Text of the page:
by Alasdair Macleod, GoldMoney:
This article asserts that infinite money-printing is set to destroy fiat currencies far quicker than might be generally thought. This final act of monetary destruction follows a 98% loss of purchasing power for dollars since the London gold pool failed. And now the Fed and other major central banks are committing to an accelerated, infinite monetary debasement to underwrite their entire private sectors and their governments’ spending, to prop up bond markets and therefore all financial asset prices.
It repeats the mistakes of John Law in France three hundred years ago almost to the letter, but this time on a global scale. History, economic theory and even common sense tell us governments and their central banks will rapidly destroy their currencies. So that we can see how to protect ourselves from this monetary madness, we dig into history for guidance to see who benefited from the Austrian and German hyperinflations of 1922-23, and how fortunes were made and lost.
The way inflation is commonly presented by modern economists, as a rise in the general level of prices, is incorrect. The classical, pre-Keynesian definition is that inflation is an increase in the quantity of money which can be expected to be reflected in higher prices. For consistency and to understand the theory of money and credit we must adhere strictly to the proper definition. The effect on prices is one of a number of consequences, and is not inflation.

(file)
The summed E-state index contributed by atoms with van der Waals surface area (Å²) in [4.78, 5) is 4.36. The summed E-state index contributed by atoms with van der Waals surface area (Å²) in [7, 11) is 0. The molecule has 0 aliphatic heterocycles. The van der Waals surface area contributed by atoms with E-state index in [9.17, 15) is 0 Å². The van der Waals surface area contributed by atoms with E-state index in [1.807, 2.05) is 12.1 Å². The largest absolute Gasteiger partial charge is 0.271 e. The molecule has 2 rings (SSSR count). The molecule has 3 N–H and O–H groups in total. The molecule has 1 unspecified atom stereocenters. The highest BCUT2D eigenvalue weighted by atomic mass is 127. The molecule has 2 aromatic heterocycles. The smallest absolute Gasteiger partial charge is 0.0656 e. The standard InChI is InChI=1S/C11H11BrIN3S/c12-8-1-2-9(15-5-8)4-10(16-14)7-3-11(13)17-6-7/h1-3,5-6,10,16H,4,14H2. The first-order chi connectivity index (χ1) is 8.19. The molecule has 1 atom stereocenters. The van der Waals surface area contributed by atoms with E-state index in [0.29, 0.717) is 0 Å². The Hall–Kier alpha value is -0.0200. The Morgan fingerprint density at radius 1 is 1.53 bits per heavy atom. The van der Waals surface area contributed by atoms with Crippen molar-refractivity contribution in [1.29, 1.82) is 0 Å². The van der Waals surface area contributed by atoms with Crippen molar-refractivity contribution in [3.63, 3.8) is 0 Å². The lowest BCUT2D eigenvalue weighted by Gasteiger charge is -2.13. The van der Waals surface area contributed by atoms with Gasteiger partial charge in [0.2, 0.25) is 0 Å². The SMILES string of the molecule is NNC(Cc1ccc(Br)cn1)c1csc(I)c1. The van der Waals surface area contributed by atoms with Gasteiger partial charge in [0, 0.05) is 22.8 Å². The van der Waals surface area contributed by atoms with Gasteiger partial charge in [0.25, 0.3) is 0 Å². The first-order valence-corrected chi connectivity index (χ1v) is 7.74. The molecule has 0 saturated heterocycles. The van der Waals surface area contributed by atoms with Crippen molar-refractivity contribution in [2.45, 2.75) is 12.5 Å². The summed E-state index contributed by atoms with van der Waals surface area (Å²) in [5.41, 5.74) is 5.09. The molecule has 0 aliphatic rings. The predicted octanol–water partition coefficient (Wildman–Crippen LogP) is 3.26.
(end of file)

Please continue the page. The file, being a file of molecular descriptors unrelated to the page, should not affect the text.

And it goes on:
The effect of an increase in the quantity of money and credit in circulation on prices is dependent on the aggregate human response. In a nation of savers, an increase in the money quantity is likely to add to savers’ bank balances instead of it all being spent, in which case the route to circulation favours lending for the purpose of industrial investment. Product innovation, more efficient production and competitive prices result; and a price countertrend is introduced, whereby many prices will tend to fall, despite the increase in the money-quantity.
We see this effect in electronic and other goods emanating from savings-driven economies in East Asia, notably Japan and China. But in economies where savings have been discouraged, particularly in America and the UK, there is less investment in production and a greater emphasis on imported goods. Immediate consumption dominates, and increased quantities of money in consumers’ hands inevitably lead to a rise in the general price level of commonly demanded consumer goods.
In a world-wide fiat currency collapse, different savings characteristics between nations can be expected to lead to variations in the speed and timing of the decline of purchasing power between different currencies. We address this point later in this article and the consequences thereof. But a more immediate difficulty for observers is the habit of unquestionably accepting government measures of the general level of prices and incorrectly calling it inflation.
Don’t trust government inflation statistics
The general level of prices is one of those economic concepts that cannot be measured. The policy of targeting a general level of prices through broad-based indices such as the CPI is thereby fatally flawed. The fundamental and incorrect assumption behind the concept of a consumer price index is that future demand does not vary from the historic, in other words the economy evenly rotates, and economic progress is banished from our thoughts.